Wednesday, January 28, 2015

Sorry Doesn't Make It Okay

"Sorry doesn't make it better."

"Sorry," doesn't mend wounds, physical or emotional. It can't heal boo boos or broken hearts.

There are very few reasons a child gets a time out here, and the only automatic time out children get here is for maliciously harming another child. 

Somehow, society has gotten to the point where an apology, sincere or not, is seen as an acceptable response to a willful action. 

It isn't.

Too often we make children apologize, accepting a casual, "Sorry!" tossed out. This from children who are NOT sorry, and the victim's response is usually, "That's okay."

It's NOT.

Neither child learns anything useful from this interaction and it goes nowhere in changing behavior. 

Neither does time out. Or spanking. Or loss of privilege. I use time out to give me a moment to contain the bully while I deal with the victim. It is not intended to change behavior, but to stop motion the child until I can respond appropriately to that child.

Small children are unable to comprehend the potential outcomes of their actions. They lack the experience and knowledge. It's up to adults to show proper interactions.

A bully needs to be held accountable.
A victim needs to stand up and be heard.

Sorry does not make it okay.

You would imagine a child that looks like this would be the bully.

However, it is more often the ones that look like this little angel that snap a short fuse and cause harm.

I believe in making children under three say they are sorry. They don't know if they are sorry or not, usually they are not. However, societal conventions demand an apology and it's a good habit to foster in the early years. However, an apology is not a grudgingly mumbled, "Sorry," from half way across the room.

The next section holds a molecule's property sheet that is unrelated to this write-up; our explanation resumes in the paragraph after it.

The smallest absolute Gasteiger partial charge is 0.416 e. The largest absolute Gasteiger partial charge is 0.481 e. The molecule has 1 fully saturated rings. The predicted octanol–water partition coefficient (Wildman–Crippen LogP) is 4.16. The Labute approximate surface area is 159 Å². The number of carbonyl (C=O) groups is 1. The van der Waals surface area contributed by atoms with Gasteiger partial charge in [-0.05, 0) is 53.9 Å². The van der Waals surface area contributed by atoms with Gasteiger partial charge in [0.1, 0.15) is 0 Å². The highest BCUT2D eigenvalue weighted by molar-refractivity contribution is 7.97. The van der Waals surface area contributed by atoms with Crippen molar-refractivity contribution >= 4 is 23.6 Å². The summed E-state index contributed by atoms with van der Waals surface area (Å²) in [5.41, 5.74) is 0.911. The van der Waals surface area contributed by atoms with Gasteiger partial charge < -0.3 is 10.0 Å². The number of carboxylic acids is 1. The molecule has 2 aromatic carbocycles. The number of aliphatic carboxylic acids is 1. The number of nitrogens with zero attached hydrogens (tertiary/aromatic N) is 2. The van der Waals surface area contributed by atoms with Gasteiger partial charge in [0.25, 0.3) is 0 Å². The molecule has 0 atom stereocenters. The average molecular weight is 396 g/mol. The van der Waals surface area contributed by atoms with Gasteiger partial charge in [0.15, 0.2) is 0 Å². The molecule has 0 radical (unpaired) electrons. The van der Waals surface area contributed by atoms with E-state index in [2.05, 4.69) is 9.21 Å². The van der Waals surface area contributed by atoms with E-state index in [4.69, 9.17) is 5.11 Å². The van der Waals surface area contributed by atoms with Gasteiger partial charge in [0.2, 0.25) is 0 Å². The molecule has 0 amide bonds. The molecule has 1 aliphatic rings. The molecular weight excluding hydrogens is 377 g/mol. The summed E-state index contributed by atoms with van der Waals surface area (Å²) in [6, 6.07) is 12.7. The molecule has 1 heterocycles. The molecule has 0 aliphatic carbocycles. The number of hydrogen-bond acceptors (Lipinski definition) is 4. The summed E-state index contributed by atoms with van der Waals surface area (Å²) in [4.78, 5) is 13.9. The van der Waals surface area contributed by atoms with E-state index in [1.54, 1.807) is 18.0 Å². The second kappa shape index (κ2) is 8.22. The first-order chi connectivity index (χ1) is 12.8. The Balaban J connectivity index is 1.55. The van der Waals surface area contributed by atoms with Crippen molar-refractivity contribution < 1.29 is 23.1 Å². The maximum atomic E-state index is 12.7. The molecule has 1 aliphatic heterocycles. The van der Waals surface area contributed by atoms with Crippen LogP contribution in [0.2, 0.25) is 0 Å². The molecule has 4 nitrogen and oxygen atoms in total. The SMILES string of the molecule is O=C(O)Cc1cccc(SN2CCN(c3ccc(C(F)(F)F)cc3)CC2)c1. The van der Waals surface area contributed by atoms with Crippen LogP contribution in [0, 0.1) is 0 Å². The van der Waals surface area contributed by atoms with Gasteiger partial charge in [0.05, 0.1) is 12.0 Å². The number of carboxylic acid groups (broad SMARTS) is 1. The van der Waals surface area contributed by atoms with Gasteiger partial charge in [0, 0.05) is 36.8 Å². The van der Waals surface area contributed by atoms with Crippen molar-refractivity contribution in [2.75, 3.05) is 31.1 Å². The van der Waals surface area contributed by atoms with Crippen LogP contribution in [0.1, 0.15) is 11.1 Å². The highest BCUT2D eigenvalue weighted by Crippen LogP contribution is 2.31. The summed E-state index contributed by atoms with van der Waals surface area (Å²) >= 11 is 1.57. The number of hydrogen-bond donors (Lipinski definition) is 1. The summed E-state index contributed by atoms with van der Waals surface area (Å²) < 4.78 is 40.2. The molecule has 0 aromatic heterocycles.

Having the children look each other in the eye (starting age 2 and good verbal):
"[Laura], I am sorry I hit you and made you cry. That was not nice and I will not do it again." 
"You hurt me. That was mean. Do not do it again." 
Looking the child in the eye,
 "It is my job to keep everyone safe. I will NOT allow you to hurt people or things."

Acknowledgement of action and outcome, holding the bully accountable, giving the victim a voice and position of power, stating my responsibility.

After age 3, I begin to leave the actual apology up to the individual child, depending on where I believe they are in development. When a child can determine if an apology is truth or lie, then I do not wish to place them in a position of lying. An apology is only good if it comes from the heart.

However, even if the child chooses to not apologize, they still must acknowledge their actions.

If someone is needing to apologize, then what they did is NOT OKAY. Drives me nuts to hear a person apologize and the other person say, "That's okay."


The appropriate response to an apology is telling the other person how their actions made you feel, impacted you, and warning them that you will not put up with it in the future.

Saying, "Okay," pretty much lets them off the hook, minimizing what took place. This isn't fair to either party. 

Luckily, this group is pretty tight, smart, and considerate. So, their interactions are more likely to look like this:

But even with good, sweet children, we've had three apologies this morning alone. But no time outs, because there was never any intention to harm.

Pictures in this post were staged. Except the hugs. Those were truly spontaneous.
Tags: parenting, homeschooling, development, preschool, social, emotional, pre-k, daycare, child, care

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